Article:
NHL Playoff Preview 2015: Round One

Phuck Philly

The Flyers will be watching from home. So will the Kings (won the Stanley Cup a year ago), Bruins (won the Presidents’ Trophy a year ago), and Colorado (won the Central with 112 points, and we can ignore the 46.9% Corsi For 5v5 Close because it’s so 2013-2014. On the other hand, the Jets, Canucks (despite, not because of, Ryan Miller), Islanders, Predators, and Flames (whose 46.2% CF 5v5 Close is even worse than Colorado’s was a year ago–though better than Colorado’s in 2014-2015) are all still alive. Welcome to the 2015 NHL playoffs.

My picks (part goaltending, part possession, part flip a caribou):

Western Conference

Anaheim/Winnipeg: The Ducks only outscored their opponents by 10 goals, worse than any Western playoff team and one non-playoff team (the Kings), but won the West thanks to a 33-1-7 record in one goal games. Ondrej Pavelec, ranked 28th among 30 active goalies in career save percentage (minimum 200 GP), will be the Jets starter and may be the best goalie in the series, with John Gibson (groin and/or upper body injury) and Frederik Andersen (.906 post-All Star break) question marks. Winnipeg in 6

St. Louis/Minnesota: Devan Dubnyk career: .914 in 231 games. Brian Elliott career: .912 in 281 games. Throw out some bad Oilers and Senators teams and we probably have two .920 goalies, one of whom has a longer track record (unless Jake Allen is the Blues’ Game 1 starter). A tough matchup, but I’ll take the depth of the Blues up front a.k.a. the Tarasenko factor. St. Louis in 6

Nashville/Chicago: Tossup (Chicago 54% CF 5v5% Close, Nashville 53.5%) plus Patrick Kane equals Blackhawks. Chicago in 6

Vancouver/Calgary: As I wrote in October: I also think Vancouver will have a goaltending controversy at some point this season (my money’s on Lack, though the Miller signing doesn’t bother me), and that Canucks-Flames games will continue to be eventful. Of course, I also wrote Despite Mark Giordano and some decent low-cost moves like Mason Raymond (offset by some horrible ones like Deryk Engelland), the Flames won’t only finish last in the Pacific but could be the worst team in the NHL. I was probably underrating Johnny Hockey. Calgary in 7

Eastern Conference

New York Rangers/Pittsburgh: Ehrhoff to wonder whether a healthy Penguins team would have managed Letang around the top spot in the East long enough Dupuis in a better matchup than the defending Eastern Conference champions. Unfortunately for Pittsburgh, even with much better possession numbers (53.8% CF 5v5 Close vs. 49.8%), it won’t Maatta as long as King Henrik (.922, 2.24 in 92 career playoff games) is in net. Rangers in 7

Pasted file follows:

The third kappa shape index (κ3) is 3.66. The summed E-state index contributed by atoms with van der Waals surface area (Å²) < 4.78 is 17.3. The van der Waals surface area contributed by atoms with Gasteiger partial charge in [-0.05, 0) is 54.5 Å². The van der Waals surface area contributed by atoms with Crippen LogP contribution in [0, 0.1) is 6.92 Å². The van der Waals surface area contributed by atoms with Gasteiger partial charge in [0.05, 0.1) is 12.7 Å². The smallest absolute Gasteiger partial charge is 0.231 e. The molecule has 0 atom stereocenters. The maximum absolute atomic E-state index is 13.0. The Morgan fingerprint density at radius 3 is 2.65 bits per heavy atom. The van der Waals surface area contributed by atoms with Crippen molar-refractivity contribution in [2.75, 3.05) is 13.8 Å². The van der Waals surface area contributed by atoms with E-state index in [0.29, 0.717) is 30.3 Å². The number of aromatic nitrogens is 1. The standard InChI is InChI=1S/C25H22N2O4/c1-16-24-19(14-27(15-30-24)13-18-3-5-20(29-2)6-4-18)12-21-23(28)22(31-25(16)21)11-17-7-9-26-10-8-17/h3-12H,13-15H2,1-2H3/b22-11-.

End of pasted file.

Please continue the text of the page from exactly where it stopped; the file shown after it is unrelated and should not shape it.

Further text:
Montreal/Ottawa: Carey Price (.919, 2.44, 34 shutouts in 435 career games, Vezina and Hart Trophies pending) vs. a 27-year old rookie with a .905 career save percentage in the AHL. It’s not that simple, but Montreal in 7.

Tampa Bay/Detroit: Ben Bishop career: .918, 2.37, 170 games. Petr Mrazek career: .920, 2.23, 40 games. Ben Bishop AHL: .913, 2.59, 175 games. Petr Mrazek AHL: .916, 2.33, 42 games. Bishop has the larger sample size in both cases–but Bishop also had to play 175 AHL games; Mrazek hasn’t and probably won’t. Mrazek has no NHL playoff experience, but thanks to a hand injury last January, neither does Bishop. (Mrazek does, however, have significant single-season AHL playoff experience.) Based on NHL track record, Bishop is the better goalie, and the other numbers (Fenwick Close, shooting percentage) tend to favor the Lightning, but the potential of Mrazek along with the usual Red Wing suspects of Datsyuk, Zetterberg, and now Tatar and Nyquist make me reluctant to count out Detroit (unlike October, of course, when I wrote: 23 years in the playoffs have to end at some point, and I think the odds are even it’s this year). Detroit in 6

New York Islanders/Washington: Despite ranking 23rd in SV% (.914), Jaroslav Halak now holds the Islanders’ single-season record for wins (38), breaking a record formerly held by Billy Smith, Rick DiPietro, and Chris “when was he an Islander?” Osgood, although if Halak’s season was overrated, so was Billy Smith. Halak has been a tremendous career playoff goalie (.923, 2.42 in 23 games), but he hasn’t played a playoff game since 2012, while his opponent Braden Holtby has been even better (.931, 2.04 in 21 games) and led the league in total minutes, games (73), and saves this past season. The difference between Holtby and Halak is enough to say Washington in 6.

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